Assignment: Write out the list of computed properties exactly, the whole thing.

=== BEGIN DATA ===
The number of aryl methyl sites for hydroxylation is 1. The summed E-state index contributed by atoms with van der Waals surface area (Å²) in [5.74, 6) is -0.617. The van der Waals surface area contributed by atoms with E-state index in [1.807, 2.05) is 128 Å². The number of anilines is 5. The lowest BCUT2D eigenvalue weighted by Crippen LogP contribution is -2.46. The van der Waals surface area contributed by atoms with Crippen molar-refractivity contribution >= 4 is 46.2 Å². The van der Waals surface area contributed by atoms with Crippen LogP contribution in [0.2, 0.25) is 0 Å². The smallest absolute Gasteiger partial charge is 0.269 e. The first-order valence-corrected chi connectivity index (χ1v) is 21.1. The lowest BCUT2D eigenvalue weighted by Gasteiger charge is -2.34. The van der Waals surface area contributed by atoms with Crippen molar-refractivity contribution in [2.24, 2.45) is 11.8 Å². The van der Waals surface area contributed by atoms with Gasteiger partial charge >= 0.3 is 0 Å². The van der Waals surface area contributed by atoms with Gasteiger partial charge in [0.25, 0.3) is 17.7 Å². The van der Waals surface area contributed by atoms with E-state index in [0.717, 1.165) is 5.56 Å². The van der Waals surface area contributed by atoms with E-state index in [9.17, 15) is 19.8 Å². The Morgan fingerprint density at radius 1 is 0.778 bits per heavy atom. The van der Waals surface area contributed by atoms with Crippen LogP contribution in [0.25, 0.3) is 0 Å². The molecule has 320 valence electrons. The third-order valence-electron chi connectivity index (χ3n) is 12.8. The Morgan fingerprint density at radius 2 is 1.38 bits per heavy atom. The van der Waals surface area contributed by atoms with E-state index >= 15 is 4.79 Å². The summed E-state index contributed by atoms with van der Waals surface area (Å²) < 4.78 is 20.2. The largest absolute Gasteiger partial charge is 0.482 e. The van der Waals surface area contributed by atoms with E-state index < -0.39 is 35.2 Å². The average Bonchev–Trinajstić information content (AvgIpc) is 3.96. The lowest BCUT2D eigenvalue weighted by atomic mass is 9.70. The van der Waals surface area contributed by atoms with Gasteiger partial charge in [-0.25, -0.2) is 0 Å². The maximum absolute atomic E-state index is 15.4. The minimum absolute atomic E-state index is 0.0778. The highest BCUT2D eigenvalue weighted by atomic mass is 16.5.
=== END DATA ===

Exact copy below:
The number of aryl methyl sites for hydroxylation is 1. The summed E-state index contributed by atoms with van der Waals surface area (Å²) in [5.74, 6) is -0.617. The van der Waals surface area contributed by atoms with E-state index in [1.807, 2.05) is 128 Å². The number of anilines is 5. The lowest BCUT2D eigenvalue weighted by Crippen LogP contribution is -2.46. The van der Waals surface area contributed by atoms with Crippen molar-refractivity contribution >= 4 is 46.2 Å². The van der Waals surface area contributed by atoms with Crippen LogP contribution in [0.2, 0.25) is 0 Å². The smallest absolute Gasteiger partial charge is 0.269 e. The first-order valence-corrected chi connectivity index (χ1v) is 21.1. The lowest BCUT2D eigenvalue weighted by Gasteiger charge is -2.34. The van der Waals surface area contributed by atoms with Crippen molar-refractivity contribution in [2.24, 2.45) is 11.8 Å². The van der Waals surface area contributed by atoms with Gasteiger partial charge >= 0.3 is 0 Å². The van der Waals surface area contributed by atoms with Gasteiger partial charge in [0.25, 0.3) is 17.7 Å². The van der Waals surface area contributed by atoms with E-state index in [0.717, 1.165) is 5.56 Å². The van der Waals surface area contributed by atoms with E-state index in [9.17, 15) is 19.8 Å². The Morgan fingerprint density at radius 1 is 0.778 bits per heavy atom. The van der Waals surface area contributed by atoms with Crippen LogP contribution in [0.25, 0.3) is 0 Å². The molecule has 320 valence electrons. The third-order valence-electron chi connectivity index (χ3n) is 12.8. The Morgan fingerprint density at radius 2 is 1.38 bits per heavy atom. The van der Waals surface area contributed by atoms with E-state index >= 15 is 4.79 Å². The summed E-state index contributed by atoms with van der Waals surface area (Å²) < 4.78 is 20.2. The largest absolute Gasteiger partial charge is 0.482 e. The van der Waals surface area contributed by atoms with E-state index < -0.39 is 35.2 Å². The average Bonchev–Trinajstić information content (AvgIpc) is 3.96. The lowest BCUT2D eigenvalue weighted by atomic mass is 9.70. The van der Waals surface area contributed by atoms with Gasteiger partial charge in [-0.25, -0.2) is 0 Å². The maximum absolute atomic E-state index is 15.4. The minimum absolute atomic E-state index is 0.0778. The highest BCUT2D eigenvalue weighted by atomic mass is 16.5.